Will Dems Get Another Shot at Arizona's 1st?
It's been a bad last week for Rep. Rick Renzi (R-Ariz.).
Following the news that his wife's business had been raided by the FBI in connection with an investigation over a land-swap deal involving the congressman, Renzi stepped down from all three of his House committee assignments. He also voluntarily removed himself from a fundraiser hosted by House Minority Leader John Boehner (Ohio) and aimed at firming up targeted GOPers heading into 2008.
Then came a story in the Business Journal of Phoenix that said a Renzi resignation was imminent, prompting Renzi's office to release a statement that said: "I am honored to have recently been re-elected, and I'm looking forward to continuing to serve the people of the 1st District for the next two years."
Despite that strong statement, it's generally a bad sign when a sitting member of Congress is fighting off resignation rumors less than a week after the FBI raids your wife's business in connection with an ongoing investigation.
National Democrats are already preparing for the likelihood of a vacancy before November 2008, setting up a special-election fund to raise money for whichever Democrat wound up winning the nomination.
By contrast, Republicans have gone underground -- perhaps following the advice that if you don't have anything good to say about someone, don't say anything at all.
Early indicators argue that Renzi's long-term political prognosis is not good. So what happens if and when he steps aside?
Under Arizona law, a special primary election to replace Renzi must be held no less than 75 days and no more than 105 days following his official resignation. The special general election would be set no less than 35 days and no more than 45 days after the primary. The only caveat is that if Renzi resigns with six months or less remaining before the November 2008 general election, no special election would be staged.
Renzi's would be the fourth special election of the year. Races are already underway to replace Rep. Marty Meehan (D-Mass.), who left the House to take a job as the chancellor of UMass-Lowell, as well as late Reps. Juanita Millender-McDonald (D-Calif.) and Charlie Norwood (R-Ga.).
But unlike those three seats, the competitive nature of Renzi's vast 1st District would make the northern Arizona seat a focal point of both national parties.
Renzi won the seat in 2002 with 49 percent of the vote over a flawed Democratic candidate named George Cordova and was reelected two years later with 59 percent over Paul Babbitt, the brother of former Arizona governor and Clinton administration Interior secretary Bruce Babbitt. In 2006, Renzi was again reelected with 52 percent despite the brewing controversy over the land deal.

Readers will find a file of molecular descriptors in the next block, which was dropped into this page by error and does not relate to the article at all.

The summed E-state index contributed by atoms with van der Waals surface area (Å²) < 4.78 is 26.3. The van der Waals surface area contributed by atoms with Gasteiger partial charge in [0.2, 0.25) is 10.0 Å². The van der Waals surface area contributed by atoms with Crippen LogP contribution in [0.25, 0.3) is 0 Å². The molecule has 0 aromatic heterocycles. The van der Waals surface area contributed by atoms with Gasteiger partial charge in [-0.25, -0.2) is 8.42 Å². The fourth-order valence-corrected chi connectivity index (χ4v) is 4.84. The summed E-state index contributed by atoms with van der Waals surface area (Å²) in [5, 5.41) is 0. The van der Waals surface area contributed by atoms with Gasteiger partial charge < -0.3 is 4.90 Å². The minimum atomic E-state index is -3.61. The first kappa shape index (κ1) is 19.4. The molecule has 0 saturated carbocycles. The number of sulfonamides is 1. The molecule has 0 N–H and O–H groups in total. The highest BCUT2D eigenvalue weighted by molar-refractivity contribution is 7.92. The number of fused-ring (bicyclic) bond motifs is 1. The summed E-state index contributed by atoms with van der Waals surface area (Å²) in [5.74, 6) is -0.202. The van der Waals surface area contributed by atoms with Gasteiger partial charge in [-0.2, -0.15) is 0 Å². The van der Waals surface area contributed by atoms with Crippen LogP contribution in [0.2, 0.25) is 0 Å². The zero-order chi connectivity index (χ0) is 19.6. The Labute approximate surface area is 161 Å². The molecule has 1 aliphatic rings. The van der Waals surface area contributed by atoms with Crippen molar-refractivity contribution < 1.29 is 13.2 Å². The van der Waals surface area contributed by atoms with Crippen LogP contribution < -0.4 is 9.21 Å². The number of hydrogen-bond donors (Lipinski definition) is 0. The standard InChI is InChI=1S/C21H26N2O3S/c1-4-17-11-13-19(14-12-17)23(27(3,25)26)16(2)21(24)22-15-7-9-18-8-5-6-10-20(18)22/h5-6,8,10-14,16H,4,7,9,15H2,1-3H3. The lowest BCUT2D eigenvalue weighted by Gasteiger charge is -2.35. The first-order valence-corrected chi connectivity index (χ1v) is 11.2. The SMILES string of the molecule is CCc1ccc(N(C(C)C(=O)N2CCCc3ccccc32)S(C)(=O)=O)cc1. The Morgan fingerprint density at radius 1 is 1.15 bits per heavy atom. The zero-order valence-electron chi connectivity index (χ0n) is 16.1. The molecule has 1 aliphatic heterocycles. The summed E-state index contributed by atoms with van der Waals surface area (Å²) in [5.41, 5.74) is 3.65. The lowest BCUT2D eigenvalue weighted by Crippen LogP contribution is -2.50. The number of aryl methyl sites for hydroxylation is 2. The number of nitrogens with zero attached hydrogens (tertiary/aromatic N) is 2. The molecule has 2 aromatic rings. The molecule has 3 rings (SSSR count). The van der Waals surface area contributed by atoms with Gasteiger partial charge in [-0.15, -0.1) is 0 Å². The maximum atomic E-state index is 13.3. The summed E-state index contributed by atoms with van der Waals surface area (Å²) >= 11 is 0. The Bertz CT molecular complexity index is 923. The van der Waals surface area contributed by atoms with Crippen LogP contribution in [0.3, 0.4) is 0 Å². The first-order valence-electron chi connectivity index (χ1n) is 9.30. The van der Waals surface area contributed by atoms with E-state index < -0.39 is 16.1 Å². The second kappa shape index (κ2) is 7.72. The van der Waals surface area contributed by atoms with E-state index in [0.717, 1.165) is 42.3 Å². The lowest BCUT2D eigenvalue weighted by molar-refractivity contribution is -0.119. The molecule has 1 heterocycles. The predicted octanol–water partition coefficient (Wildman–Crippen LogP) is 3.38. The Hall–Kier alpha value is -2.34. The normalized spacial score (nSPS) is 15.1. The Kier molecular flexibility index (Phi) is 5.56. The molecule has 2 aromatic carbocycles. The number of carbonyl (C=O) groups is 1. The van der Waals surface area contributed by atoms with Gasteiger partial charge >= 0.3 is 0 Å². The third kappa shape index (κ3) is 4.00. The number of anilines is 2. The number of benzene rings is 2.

While the district favors Republicans generally on the federal level (President Bush carried it with 51 percent of the vote in 2000 and 54 percent in 2004), the toxic national political environment for the GOP could well level the playing field if a special election is called sometime this year.
Democrats privately acknowledge they put forth flawed candidates against Renzi in prior cycles, a mistake that would like not to repeat in a special election scenario.
A slew of names are already being mentioned, including former state party chairman and 2006 Senate nominee Jim Pederson, Coconino County Commissioner Liz Archuleta, Winslow Mayor Allen Affeldt, state Rep. Ann Kirkpatrick and attorney Jim Ledbetter. Kirkpatrick and Ledbetter are considered the strongest candidates of that group due to their ties to the Indian reservations in the district; roughly one-quarter of the 1st's population is Native American. Kirpatrick had been considering a challenge to Renzi previously and has already been to Washington to huddle with national party strategists.
For Republicans, the name of choice appears to be former state Senate President Ken Bennett, who has said he would consider the race if Renzi vacated the seat.
A competitive special election is the worst nightmare of House GOP strategists at the moment. The national political environment is slanted heavily toward Democrats, and a resignation by Renzi amid allegations of impropriety would add further fuel to the already combustible mix. Don't forget that the Democratic Congressional Campaign Committee ended March with nearly $10 million in the bank, compared with $2.5 million for the National Republican Congressional Committee -- meaning that the DCCC would be better able to play longer and louder in a competitive special election race.
For a party already demoralized from losing the majority in 2006, the hits just keep on coming.
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